Thursday, 23 October 2014

My kind of high security

In my ‘Return of the Chunky Ninjas’ blogpost (http://chrishatton.blogspot.co.uk/2014/10/return-of-chunky-ninjas.html) a couple of weeks ago, I suggested the following:

Rather than having block contracts for big service providers, why not have guaranteed 10-year amounts for people’s IPCs (people could return some of their IPC if they thought it was too much, and there would be the option for the amount of the IPC to increase if necessary). The money always follows the person.



It got a bit lost in subsequent Twitter discussions, except for @neilmcrowther who commented  “imagine could make huge difference if someone got that age 14-24”

To be honest, I was a bit embarrassed that this thought had occurred to me some 20 years later than it should have done. But again, as @neilmcrowther commented “cos something that should be so intuitive runs completely counter to common custom?”

So, this is a quick blogpost to highlight this idea and hopefully get some discussion on it. Why do I think it could be helpful?

1) It could remove at one stroke a lot of the insecurity that people and family members have to experience about the amount of their personal budget, particularly in terms of arbitrary changes/cuts to the amount and the feeling of also having to justify yourself to the local authority/NHS all the time.

2) This security gives people the chance to really plan for the ‘imagined future’ (@sarasiobhan’s vital words), rather than being stuck in a perpetual, insecure present.

3) It places more power in the hands (both individually and collectively) of people, families and allies to shape what supports they want in their local area.

4) It also removes a lot of the petty and spiteful bureaucracy (I’m thinking particularly of the experiences of @MarkNeary1) that often seems to unnecessarily attend the way that local authorities administer personal budgets. Why not leave people to get on with it, with people simply producing a straightforward annual budget report every year?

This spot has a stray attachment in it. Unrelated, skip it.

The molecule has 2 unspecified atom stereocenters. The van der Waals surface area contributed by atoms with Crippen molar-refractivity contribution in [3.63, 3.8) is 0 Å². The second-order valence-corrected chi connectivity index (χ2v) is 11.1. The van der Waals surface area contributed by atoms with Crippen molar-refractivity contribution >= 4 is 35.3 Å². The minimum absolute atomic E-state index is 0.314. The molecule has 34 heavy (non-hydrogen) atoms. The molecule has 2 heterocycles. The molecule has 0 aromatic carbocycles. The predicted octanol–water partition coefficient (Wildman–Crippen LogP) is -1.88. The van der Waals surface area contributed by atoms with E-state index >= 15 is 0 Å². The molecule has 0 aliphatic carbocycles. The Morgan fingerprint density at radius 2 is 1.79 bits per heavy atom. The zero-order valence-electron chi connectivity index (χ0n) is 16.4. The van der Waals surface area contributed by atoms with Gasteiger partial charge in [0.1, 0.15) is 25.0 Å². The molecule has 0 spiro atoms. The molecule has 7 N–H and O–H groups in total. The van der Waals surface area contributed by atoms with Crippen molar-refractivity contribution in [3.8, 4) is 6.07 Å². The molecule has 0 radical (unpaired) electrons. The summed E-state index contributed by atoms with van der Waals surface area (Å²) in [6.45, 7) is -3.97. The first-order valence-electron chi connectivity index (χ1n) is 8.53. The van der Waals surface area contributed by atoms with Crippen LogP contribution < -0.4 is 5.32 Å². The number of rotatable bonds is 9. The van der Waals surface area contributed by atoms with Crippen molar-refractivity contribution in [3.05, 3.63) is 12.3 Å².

5) It separates what should be a positive process of helping people work out what supports will work best for them from what is felt as a punitive process of deciding how much the budget should be, which I imagine would be a great relief to many social workers as well as to people and families.

Of course there are issues with this idea. The initial budget setting process obviously assumes huge importance. There also needs to be some way of checking for outright fraud that isn’t used as an excuse for bringing insecurity and spiteful bureaucracy back in (although how long can woefully underperforming/actively dangerous providers carry on with block contracts at huge cost?). Decisions need to be made about uprating the annual amount in line with inflation, whether any underspend is given back (without affecting the next year’s amount) or can be saved for later investment, and how the amount can be revised upwards as people’s needs may change?

If all this sounds too utopian and costly, I would ask you to consider the following:

Local authority returns and personal social services expenditure data suggest that there were 105,305 adults with learning disabilities subject to assessment/care management in 2012/13, at an average annual cost of £3,105 per person per year (my estimate is a total cost per year of £326.9 million). I think these proposals should drastically cut this expenditure.


I’ve been trying to do some estimates on the likely amount of NHS and local authority money being spent directly on adults with learning disabilities. At the moment (and there’s more work for me to do here), I reckon it comes to at least £6 billion per year. Surely much of this could be better spent?

Update: As @milton_damian and @MarkNeary1 have quite rightly pointed out on Twitter, this post assumes that people still have to prove themselves accountable to the state. They rightly argue that:
1) the state should have to prove itself accountable to people, not the other way round
2) Mechanisms of 'accountability' like those proposed above can be and are used as stickes to beat people with
3) Things like DLA, child benefit etc don't require such 'accountability'.

So - scratch that bit of the blogpost above!

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